By Saeed Naqvi
APR 20, 2015
General Zia ul Haq must have turned in his grave. Pakistan’s refusal to participate in the war in Yemen in response to a Saudi request is an event of far reaching consequences. This is the first real signal that Arabization of the South Asian country, Zia’s project, never really took roots.
This is why a request from King Salman bin Abdulaziz Al Saud, that Pakistan send ground troops and attack aircraft in support for the Kingdom’s war with its southern neighbour, was unanimously rejected by Pakistan’s National Assembly.
Clearly, Pakistan’s participation in the war on the side of Saudi Arabia against Houthis, a Shiite group, would have sharpened Sunni-Shia tensions. After all, 20 percent of Pakistan’s population is Shia.
That the Saudis and their GCC cohorts have been shouting from every minaret that they face an existential danger with Iran’s growing influence makes it that much more problematic for any country to side with King Salman in this expedition. Why should a country which has a sensitive border with Iran pick a quarrel with it? That too at a time when the P5+1 have just unlocked the nuclear door through which Iran will walk out to join the international community as a regional power.
This precisely is what the House of Saud are in convulsions about. The rise of Iran is disturbing for Israel too as is clear from fits Benjamin Netanyahu has been throwing.
There are multiple reasons why Pakistan’s help was sought. An air campaign against Houthis was simply not working without ground support. Pakistani soldiers in support would have given heart to a demoralized Saudi coalition.
What would have mattered most to the Saudis was for Islamabad to line up with them, not for purposes of war alone but for the new balance of power Americans are trying to create in the region.
In the balance which lasted so far, Riyadh, Jerusalem, Cairo, Ankara were all power centres holding onto the US apron strings. These strings may not be around for long for Gulf Arabs and Israel to clutch. The sole super power is inclined to shed its day to day west Asian responsibilities to be able to attend to its bigger challenge in the Pacific. For the first time regional powers dependent on US support have to contemplate life without it.
The US is not cutting loose quite as yet but is certainly packing up its bags. While it prepares itself for tasks ahead, it is helping clients like Saudi Arabia to mop their brow and be steady on their feet to be able to cope with an invigorated Iran about to enter the ring.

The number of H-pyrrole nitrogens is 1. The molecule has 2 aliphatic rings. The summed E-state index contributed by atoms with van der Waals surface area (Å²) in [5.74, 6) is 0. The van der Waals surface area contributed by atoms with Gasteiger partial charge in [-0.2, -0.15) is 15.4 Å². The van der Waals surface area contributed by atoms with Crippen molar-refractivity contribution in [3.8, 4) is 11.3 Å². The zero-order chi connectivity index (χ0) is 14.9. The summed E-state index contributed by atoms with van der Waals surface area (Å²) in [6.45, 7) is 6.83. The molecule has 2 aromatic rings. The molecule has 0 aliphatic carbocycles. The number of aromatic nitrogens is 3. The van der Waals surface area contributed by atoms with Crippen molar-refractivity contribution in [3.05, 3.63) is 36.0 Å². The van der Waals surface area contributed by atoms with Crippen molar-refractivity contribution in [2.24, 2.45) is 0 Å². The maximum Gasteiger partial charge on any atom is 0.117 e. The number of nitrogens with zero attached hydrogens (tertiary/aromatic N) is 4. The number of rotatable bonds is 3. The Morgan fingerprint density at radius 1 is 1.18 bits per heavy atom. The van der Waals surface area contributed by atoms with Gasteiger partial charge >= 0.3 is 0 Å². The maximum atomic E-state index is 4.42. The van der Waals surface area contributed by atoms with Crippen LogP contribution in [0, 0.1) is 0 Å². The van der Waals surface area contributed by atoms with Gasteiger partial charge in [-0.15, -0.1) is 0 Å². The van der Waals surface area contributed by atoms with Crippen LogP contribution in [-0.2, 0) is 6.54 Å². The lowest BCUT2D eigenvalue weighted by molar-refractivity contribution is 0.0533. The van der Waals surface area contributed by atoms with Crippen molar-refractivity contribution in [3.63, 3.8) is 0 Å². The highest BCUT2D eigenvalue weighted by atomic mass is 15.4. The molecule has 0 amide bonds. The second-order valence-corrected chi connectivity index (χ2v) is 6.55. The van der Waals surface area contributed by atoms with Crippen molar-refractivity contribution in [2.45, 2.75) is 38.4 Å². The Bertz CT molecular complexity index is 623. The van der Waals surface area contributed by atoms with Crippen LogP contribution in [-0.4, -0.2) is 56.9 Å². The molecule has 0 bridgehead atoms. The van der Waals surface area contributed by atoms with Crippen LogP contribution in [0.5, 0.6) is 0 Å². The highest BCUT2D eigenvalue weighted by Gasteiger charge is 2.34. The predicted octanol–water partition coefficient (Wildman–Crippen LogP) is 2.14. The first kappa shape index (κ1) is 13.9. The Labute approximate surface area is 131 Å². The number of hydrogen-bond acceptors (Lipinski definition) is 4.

The US held back its air power in Tikrit until Iran led militia had abandoned the encirclement of the ISIS. It was sending a message to its regional clients. Yes, a nuclear deal was about to be signed with Iran. But balance of power would not be allowed to swing in Iran’s favour.
By helping Saudis with intelligence and mid-air refueling, the US is reassuring Riyadh and other allies that it was helping thwart Houthi interests. Since the Houthis were Shias, Iranian influence was automatically checked.
This facile appraisal of a complex social and religious reality which the media is blaring out is dangerous for the Saudis who may already be finding themselves in a fix.
The impression being created is this: once the Shia Houthis are pummelled adequately, the 25 million Yemenis will fly kisses to the aircraft pounding their country.
When the Caliphate ended in Turkey in 1924, a system of Imams still operated in Yemen until 1962. When Nasser’s Arab socialism swept Aden, the Imam scooted, making peace with the Saudis, even giving them control of towns of Najran and Jizan on the Red Sea.
The earliest clashes the Saudis had with the Houthis in Saada province, abutting the border near Jizan, was on Eid e Ghadir. The Shias believed on this day the Prophet declared Ali his successor.
Mention this to the Saudis and they see red. But the rest of the population, many of whom trace their lineage to a branch of the fourth Imam and are called Zaidis are either positive or indifferent. I have seen them say their prayers in the famous mosque built by Ali in the old city of Sanaa. What does one make of it?
The Shia-Sunni label is highly misleading. The Shafi school of Islam which governs the population of Yemen is only technically Sunni. In its belief systems, it is more proximate to the partisans of Ali.
Shia-Sunni, therefore, is a false divide. The basic divide in the Muslim world is between those opposed to Ali and those who are not. In this framework, the Saudis and Yemenis are on opposite sides; Yemenis and Iranians are not.
The request by Saudi Arabia that Pakistan fight for them in Yemen was actually an invitation into blind, cavernous sectarianism.
By its historic vote, the National Assembly has located the nation’s centre of gravity in the sensible middle ground. With this vote the image of militancy, extremism, intolerance does not fade away but it certainly recedes into the margins. There is deep symbolism in another announcement made by Islamabad. From May 1, all mosques will call the Azaan (call to prayer) at the same time, irrespective of sects.